Carol Johnson’s Boston Public
As Johnson prepares to step down after six tumultuous years as Boston’s superintendent of schools, her job performance has become a central issue. Johnson’s critics portray her as an ineffective and indecisive steward, while her admirers say she’s been an innovative and compassionate leader. So how’d she do, really?
There have been times, naturally, when Menino’s political interests have shown. School-quality advocates speculate that Menino’s initial focus on boosting neighborhood schools through the new assignment process was an attempt to outflank John Connolly on the issue. Among mayoral politics watchers, Menino’s recent announcement that the city is buying a North End building for a new school was seen as a move to blunt Connolly’s criticism that the district has no strategic facilities plan—though it is also true that parents living in and around downtown have been agitating for several years for a new school. Connolly, for his part, accuses the mayor of “pulling the rug out” from under the schools in the two-year-long negotiations over a new teachers’ contract. Connolly is especially frustrated that the contract did not include the extended-day provisions Johnson had long insisted upon. Menino “didn’t push the envelope,” Connolly says. Johnson points out that the schools did get two out of the “three big things” they wanted in negotiations. The principals now have new flexibility in hiring and a more-robust teacher-evaluation process, which gives them more power in dealing with underperforming teachers.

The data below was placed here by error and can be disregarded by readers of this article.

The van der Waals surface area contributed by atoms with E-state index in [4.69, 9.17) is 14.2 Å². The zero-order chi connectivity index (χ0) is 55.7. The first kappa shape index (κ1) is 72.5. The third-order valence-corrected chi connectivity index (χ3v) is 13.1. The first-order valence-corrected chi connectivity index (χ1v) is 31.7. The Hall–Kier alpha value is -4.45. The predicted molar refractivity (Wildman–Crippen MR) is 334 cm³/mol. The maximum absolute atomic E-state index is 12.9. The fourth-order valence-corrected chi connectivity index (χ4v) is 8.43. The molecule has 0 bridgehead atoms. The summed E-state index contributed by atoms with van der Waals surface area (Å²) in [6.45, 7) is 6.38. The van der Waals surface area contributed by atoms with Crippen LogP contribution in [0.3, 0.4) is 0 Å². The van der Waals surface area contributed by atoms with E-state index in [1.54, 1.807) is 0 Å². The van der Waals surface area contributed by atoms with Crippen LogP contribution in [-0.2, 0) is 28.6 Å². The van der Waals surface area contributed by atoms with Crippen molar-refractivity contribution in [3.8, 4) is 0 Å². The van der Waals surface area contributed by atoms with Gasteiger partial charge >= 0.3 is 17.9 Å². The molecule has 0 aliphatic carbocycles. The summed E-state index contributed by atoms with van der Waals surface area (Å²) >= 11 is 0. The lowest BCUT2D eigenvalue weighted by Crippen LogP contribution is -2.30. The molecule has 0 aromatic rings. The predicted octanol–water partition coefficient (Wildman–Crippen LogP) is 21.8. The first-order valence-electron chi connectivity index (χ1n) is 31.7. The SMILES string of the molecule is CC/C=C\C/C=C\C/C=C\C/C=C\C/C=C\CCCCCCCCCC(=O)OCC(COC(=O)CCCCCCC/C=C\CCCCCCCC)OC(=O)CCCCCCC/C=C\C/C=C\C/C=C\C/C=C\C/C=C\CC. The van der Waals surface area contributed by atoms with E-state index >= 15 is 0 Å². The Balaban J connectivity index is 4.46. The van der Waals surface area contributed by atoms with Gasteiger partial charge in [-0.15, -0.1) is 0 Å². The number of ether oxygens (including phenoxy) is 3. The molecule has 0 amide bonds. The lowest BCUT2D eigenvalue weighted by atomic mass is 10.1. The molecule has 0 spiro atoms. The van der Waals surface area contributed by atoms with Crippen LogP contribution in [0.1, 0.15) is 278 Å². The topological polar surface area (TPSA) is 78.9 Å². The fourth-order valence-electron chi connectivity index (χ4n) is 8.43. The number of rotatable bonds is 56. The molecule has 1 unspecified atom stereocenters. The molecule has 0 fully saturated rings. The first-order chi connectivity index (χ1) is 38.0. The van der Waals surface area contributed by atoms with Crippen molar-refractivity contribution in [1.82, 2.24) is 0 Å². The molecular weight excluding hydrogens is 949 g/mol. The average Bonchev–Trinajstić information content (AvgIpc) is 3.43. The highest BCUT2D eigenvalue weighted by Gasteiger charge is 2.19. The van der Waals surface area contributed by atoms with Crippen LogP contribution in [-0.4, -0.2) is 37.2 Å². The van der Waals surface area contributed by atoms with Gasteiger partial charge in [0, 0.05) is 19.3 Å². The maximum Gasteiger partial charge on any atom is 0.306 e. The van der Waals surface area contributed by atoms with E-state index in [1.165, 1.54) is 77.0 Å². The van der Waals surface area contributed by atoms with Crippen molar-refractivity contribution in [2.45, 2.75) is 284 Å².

The simple truth is this: In the years since Johnson took over, the schools have made measurable progress. The four-year graduation rate for BPS students is now 66 percent, the highest level ever recorded by BPS. Dropouts have fallen from a high of 9.4 percent in the 2006 to 2007 school year to around 6 percent in the 2010 to 2011 school year. Boston’s average eighth-grade math score on the National Assessment of Educational Progress in 2011 was well ahead of the big-city average and on par with the national average. MCAS scores have been going up. Arts and music are now at least a weekly event for 14,000 students. Summer-learning programs are thriving. There are still 48 Level 3 schools in Boston, but that’s down from 68 a few years ago. A series of strong principals have taken schools that were once at the bottom of the heap and propelled them forward, while others have turned schools that were doing okay into ones with long waiting lists. Enrollment next year will be the highest it’s been in eight years.
There is no question that the district has a ways to travel. “I talk about the dentist,” says Carleton Jones, BPS’s facilities chief, who led the technical-support team for the school-assignment remake. “I don’t want to have a dentist who’s ‘getting better.’ I want a dentist who’s proficient.”